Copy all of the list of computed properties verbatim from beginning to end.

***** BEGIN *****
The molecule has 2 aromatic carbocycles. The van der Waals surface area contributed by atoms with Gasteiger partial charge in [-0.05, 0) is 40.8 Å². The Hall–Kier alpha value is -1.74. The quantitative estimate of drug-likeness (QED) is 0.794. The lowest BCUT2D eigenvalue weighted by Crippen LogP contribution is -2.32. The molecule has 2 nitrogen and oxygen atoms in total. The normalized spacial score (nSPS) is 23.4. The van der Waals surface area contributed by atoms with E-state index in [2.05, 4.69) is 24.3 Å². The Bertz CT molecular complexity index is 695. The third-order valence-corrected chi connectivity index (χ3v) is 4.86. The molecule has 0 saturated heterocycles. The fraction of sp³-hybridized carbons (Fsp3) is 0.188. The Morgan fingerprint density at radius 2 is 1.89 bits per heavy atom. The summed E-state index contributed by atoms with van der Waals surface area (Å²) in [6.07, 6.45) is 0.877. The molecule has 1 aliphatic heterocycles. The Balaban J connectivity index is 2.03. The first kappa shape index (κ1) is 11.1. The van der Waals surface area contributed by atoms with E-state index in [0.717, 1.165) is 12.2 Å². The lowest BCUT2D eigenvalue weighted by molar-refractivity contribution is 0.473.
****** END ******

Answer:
The molecule has 2 aromatic carbocycles. The van der Waals surface area contributed by atoms with Gasteiger partial charge in [-0.05, 0) is 40.8 Å². The Hall–Kier alpha value is -1.74. The quantitative estimate of drug-likeness (QED) is 0.794. The lowest BCUT2D eigenvalue weighted by Crippen LogP contribution is -2.32. The molecule has 2 nitrogen and oxygen atoms in total. The normalized spacial score (nSPS) is 23.4. The van der Waals surface area contributed by atoms with E-state index in [2.05, 4.69) is 24.3 Å². The Bertz CT molecular complexity index is 695. The third-order valence-corrected chi connectivity index (χ3v) is 4.86. The molecule has 0 saturated heterocycles. The fraction of sp³-hybridized carbons (Fsp3) is 0.188. The Morgan fingerprint density at radius 2 is 1.89 bits per heavy atom. The summed E-state index contributed by atoms with van der Waals surface area (Å²) in [6.07, 6.45) is 0.877. The molecule has 1 aliphatic heterocycles. The Balaban J connectivity index is 2.03. The first kappa shape index (κ1) is 11.1. The van der Waals surface area contributed by atoms with E-state index in [0.717, 1.165) is 12.2 Å². The lowest BCUT2D eigenvalue weighted by molar-refractivity contribution is 0.473.